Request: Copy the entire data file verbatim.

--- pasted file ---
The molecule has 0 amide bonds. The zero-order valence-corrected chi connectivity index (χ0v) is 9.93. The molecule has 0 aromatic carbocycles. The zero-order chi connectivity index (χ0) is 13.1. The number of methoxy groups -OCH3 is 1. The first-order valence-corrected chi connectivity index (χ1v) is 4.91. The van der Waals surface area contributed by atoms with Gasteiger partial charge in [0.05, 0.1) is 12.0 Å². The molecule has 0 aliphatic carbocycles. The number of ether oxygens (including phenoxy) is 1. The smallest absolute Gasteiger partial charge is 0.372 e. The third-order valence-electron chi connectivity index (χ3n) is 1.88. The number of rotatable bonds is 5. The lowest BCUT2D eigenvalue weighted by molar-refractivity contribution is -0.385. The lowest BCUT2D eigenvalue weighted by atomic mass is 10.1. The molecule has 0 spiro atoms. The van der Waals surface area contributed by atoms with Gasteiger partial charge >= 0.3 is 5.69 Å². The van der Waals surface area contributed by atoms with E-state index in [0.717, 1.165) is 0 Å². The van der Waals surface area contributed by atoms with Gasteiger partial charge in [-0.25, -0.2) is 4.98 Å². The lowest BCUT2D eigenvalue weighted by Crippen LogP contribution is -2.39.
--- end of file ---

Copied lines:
The molecule has 0 amide bonds. The zero-order valence-corrected chi connectivity index (χ0v) is 9.93. The molecule has 0 aromatic carbocycles. The zero-order chi connectivity index (χ0) is 13.1. The number of methoxy groups -OCH3 is 1. The first-order valence-corrected chi connectivity index (χ1v) is 4.91. The van der Waals surface area contributed by atoms with Gasteiger partial charge in [0.05, 0.1) is 12.0 Å². The molecule has 0 aliphatic carbocycles. The number of ether oxygens (including phenoxy) is 1. The smallest absolute Gasteiger partial charge is 0.372 e. The third-order valence-electron chi connectivity index (χ3n) is 1.88. The number of rotatable bonds is 5. The lowest BCUT2D eigenvalue weighted by molar-refractivity contribution is -0.385. The lowest BCUT2D eigenvalue weighted by atomic mass is 10.1. The molecule has 0 spiro atoms. The van der Waals surface area contributed by atoms with Gasteiger partial charge >= 0.3 is 5.69 Å². The van der Waals surface area contributed by atoms with E-state index in [0.717, 1.165) is 0 Å². The van der Waals surface area contributed by atoms with Gasteiger partial charge in [-0.25, -0.2) is 4.98 Å². The lowest BCUT2D eigenvalue weighted by Crippen LogP contribution is -2.39.